By KATHY RAINES
This wide-eyed thrush — pot-belled, brown-spotted and robin-like in posture — traipsed among eager photographers at the South Padre Island Convention Center one October. It, like other migrants resting and refueling during their southward journey, looked weary.
The Rio Grande Valley is like a busy airport. It sponsors a perpetual rainbow of avian traffic. Migrants like the wood thrush stop off during northern and southern trips. Other migrants winter here, like white pelicans, avocets and various raptors. They relish our ample food supplies. Groove-billed anis breed here each summer. Post-breeding wood storks feed in our well-supplied mudflats and salt marshes. In addition, numerous species thrive here year-round, including vivid green jays and great kiskadees.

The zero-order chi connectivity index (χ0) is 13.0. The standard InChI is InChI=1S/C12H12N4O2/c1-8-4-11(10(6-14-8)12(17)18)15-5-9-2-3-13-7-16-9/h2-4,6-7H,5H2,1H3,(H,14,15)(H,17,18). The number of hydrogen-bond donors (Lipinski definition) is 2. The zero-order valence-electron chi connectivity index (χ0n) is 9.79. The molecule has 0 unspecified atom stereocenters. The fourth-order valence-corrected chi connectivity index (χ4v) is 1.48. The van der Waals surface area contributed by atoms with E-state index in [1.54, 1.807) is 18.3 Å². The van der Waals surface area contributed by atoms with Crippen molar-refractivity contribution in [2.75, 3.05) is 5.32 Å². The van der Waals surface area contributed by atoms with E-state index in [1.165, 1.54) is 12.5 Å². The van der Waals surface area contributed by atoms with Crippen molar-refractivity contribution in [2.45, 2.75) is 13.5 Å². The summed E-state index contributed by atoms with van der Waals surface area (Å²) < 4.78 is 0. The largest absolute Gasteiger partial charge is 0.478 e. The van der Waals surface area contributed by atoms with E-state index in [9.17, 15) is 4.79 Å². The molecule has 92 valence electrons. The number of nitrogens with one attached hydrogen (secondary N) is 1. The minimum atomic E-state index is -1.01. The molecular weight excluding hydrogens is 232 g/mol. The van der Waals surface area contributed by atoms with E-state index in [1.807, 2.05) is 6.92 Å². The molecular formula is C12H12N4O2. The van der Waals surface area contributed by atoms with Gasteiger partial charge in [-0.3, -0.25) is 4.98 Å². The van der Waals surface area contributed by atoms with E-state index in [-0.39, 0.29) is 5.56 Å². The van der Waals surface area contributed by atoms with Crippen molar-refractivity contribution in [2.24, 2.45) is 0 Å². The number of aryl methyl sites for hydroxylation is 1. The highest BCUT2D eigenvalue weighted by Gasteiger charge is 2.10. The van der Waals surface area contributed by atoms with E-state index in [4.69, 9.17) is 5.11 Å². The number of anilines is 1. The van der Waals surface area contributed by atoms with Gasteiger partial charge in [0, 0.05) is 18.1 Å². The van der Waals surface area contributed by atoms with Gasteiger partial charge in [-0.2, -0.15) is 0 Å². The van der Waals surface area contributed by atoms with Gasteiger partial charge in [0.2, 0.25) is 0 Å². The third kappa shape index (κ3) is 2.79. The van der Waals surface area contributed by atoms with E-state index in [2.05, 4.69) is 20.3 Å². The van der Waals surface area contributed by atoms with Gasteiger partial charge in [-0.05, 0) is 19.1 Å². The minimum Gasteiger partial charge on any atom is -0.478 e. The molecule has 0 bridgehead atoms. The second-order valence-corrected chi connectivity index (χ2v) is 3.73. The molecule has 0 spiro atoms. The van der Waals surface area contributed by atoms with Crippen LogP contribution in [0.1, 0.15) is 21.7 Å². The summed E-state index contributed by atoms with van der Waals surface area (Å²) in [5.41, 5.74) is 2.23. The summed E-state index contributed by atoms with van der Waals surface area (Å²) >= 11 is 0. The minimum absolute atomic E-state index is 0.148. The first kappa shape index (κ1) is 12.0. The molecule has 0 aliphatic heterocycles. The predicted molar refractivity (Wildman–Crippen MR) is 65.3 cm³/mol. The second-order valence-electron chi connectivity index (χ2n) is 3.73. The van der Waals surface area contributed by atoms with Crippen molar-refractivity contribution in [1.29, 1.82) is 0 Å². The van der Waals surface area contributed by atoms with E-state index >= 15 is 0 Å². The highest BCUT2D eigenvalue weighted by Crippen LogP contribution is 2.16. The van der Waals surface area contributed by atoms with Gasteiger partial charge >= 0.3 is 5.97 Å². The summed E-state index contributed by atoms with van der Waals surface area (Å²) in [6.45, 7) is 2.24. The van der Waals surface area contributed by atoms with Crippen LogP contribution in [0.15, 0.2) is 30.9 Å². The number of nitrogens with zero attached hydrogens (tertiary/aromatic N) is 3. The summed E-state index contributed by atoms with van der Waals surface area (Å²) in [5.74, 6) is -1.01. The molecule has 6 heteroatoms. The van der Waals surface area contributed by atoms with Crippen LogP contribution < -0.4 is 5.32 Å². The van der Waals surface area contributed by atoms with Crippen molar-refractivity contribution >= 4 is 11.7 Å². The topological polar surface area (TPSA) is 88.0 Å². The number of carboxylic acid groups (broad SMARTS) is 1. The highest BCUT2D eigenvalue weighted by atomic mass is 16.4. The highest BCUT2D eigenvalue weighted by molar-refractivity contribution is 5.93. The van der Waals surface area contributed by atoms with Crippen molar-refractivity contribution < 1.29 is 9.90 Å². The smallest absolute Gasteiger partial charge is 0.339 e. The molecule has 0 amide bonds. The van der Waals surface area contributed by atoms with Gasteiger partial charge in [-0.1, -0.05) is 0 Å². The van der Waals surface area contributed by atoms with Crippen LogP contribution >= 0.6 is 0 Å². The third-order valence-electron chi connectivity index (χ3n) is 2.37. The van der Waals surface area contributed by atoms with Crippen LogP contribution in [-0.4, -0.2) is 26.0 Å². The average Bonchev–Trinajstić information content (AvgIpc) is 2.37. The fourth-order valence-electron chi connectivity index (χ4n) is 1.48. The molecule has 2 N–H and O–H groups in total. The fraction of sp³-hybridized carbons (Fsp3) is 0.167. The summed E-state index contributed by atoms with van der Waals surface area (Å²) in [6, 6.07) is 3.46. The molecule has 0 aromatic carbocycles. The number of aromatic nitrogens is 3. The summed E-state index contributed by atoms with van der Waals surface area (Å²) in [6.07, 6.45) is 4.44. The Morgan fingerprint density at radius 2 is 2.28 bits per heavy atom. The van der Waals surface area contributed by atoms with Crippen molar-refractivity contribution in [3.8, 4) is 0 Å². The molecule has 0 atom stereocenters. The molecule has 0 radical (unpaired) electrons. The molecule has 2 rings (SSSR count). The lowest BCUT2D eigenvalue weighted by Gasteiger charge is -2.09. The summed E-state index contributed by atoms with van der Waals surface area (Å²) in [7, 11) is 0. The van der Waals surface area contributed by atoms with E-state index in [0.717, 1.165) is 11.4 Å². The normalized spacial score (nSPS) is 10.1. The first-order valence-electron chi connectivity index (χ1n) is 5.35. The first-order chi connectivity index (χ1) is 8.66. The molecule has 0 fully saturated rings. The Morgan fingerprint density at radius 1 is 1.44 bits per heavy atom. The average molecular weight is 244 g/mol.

The rusty head, chestnut back and mottled underparts of the wood thrush (Hylocichla mustelina) help it blend in with the thick understory it prefers. The thrush’s huge, white-ringed eyes enhance its vision in shady woods, especially at dusk and early dawn, when it is often the first to burst into song. Its upright posture, shared with its fellow thrush, the American robin, readily distinguishes it from the similarly colored brown thrasher.
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